Liz Harris’ introspective album embraces stray sounds
by Mason Pitzel
Editor’s note: Prairie Dog left a lot of excellent records un-reviewed this year. It’s ruining our sleep, our posture, our friendships and more, so we couldn’t let 2014 pass without finally paying these releases the attention they deserve. /Chris Kirkland
Ruins, which was released in October, isn’t a total shift away from Grouper’s (a.k.a. Liz Harris) previous work, but it’s different enough. Harris made the album during an artist’s residency in Portugal where, with a surplus of alone-time, she worked through some personal struggles and documented the exploration with voice and piano. The results are pensive –– again, not unlike her other Grouper records. But this record differs in its skeletal structure.
There’s little electronic treatment here; the ambiance is natural. The tail of each note is stretched as far as possible, but only by the piano’s pedal. The realism is heightened by incidental noises –– especially the errant (and now semi-famous) microwave beep that interrupts “Labyrinth”. The moment is antithetical to the carefully crafted sounds Grouper is known for, but it’s a great indicator of Harris’ ability to create music that’s intimate, but not quite personal.
Ruins offers an emotional outlet for Harris, and a space for listeners to project their own emotions (though the track “Made of Air”, a decade-old experiment that could have been lifted from 2008’s Dragging a Dead Deer Up a Hill, is an outlier). Tracks share the fragile acoustics of that house in Portugal, and sound somewhere between inviting and merely empty. The tension is best felt on the stunning “Holding”, where Harris’ triple-tracked vocals alternately comfort and dissuade, until the performance is consumed by a literal thunderstorm.
It’s hard to imagine Harris’ Grouper albums will stay this plain or direct, but this digression is appreciated.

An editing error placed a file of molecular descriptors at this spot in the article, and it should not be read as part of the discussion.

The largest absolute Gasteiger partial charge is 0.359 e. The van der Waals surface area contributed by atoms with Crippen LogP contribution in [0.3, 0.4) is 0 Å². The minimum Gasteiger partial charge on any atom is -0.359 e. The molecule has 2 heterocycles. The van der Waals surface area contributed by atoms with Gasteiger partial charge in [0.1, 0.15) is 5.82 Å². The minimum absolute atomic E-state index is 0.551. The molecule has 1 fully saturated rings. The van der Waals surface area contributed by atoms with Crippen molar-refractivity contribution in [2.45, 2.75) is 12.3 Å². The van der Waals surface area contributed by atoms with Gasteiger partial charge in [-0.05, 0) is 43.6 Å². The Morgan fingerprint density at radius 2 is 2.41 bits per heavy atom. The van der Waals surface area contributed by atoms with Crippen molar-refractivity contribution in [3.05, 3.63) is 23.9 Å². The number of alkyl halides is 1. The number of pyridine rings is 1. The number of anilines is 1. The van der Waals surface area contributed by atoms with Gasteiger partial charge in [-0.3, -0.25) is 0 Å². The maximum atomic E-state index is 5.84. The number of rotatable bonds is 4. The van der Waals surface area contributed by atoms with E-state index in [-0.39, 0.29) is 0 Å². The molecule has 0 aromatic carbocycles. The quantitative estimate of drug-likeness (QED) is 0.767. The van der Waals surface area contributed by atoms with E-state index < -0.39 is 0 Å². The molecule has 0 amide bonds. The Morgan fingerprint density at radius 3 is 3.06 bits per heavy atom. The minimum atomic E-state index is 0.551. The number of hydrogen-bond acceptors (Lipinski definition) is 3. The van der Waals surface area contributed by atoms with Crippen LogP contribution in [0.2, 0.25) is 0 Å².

Broke with Expensive Taste
Three years ago, Azealia Banks blew the doors off hip-hop with “212”, a foul-mouthed announcement of purpose and insane talent. Now, after a series of small releases, Twitter fights with other musicians and a season in hell with Interscope Records, Banks has finally come out with her first full-length record. Broke with Expensive Taste (released in November) is a messy, genre-defying tour de force, going from the confrontational blast “Yung Rapunxel” to the über-stylish pop of “Chasing Time”. The inclusion of older material makes some of the album feel a bit dated, but the sheer weirdness of “Nude Beach A Go-Go” (a collaboration with Ariel Pink) and the effortless Spanish rap of “Gimme a Chance” show just how much Banks has grown since the filthy flow of “212”. /Aidan Morgan
There’s none of the Velvets-influenced guitar solos that defined Galaxie 500 and Luna on Dean Wareham’s self-titled solo debut (released way back in March), and none of the Lee Hazlewood/Nancy Sinatra-inspired dynamic male/female pop vocals from the Dean and Britta years. The focus instead is on Wareham the songwriter — a role he’s always been good at, but which was overshadowed by his excellent work as a stylist. Wareham’s understated, world-weary pop recalls Nick Lowe’s magnificent 2001 album The Convincer. “Beat the Devil”, “Love Is Not a Roof Against the Rain” and “Heartless People” are all superb down-tempo bummer pop, marked by Wareham’s nearly deadpan delivery. Which only makes “Holding Pattern” all the more enjoyable as it (ironically) breaks from the pattern, lets Wareham bust out the falsetto, and offers up a glorious guitar solo. /Emmet Matheson
For a few weeks, 2014 really insisted that I sit down and listen to “Coffee” by North Carolina duo Sylvan Esso. Tons of podcasts I listened to, reviews I read and more all gushed with praise — and, as I finally discovered, rightfully so. The song, and the record (which was released in May) find greatness in the balance between singer Amelia Meath and producer Nick Sanborn. At first, Meath’s excellent voice feels like it would be well-suited to warm folk music, but here she’s matched with twiddly electronics and blunt-force synths, and it works. The effect feels as light as your favourite pop record, but the songs still have power and substance. /James Brotheridge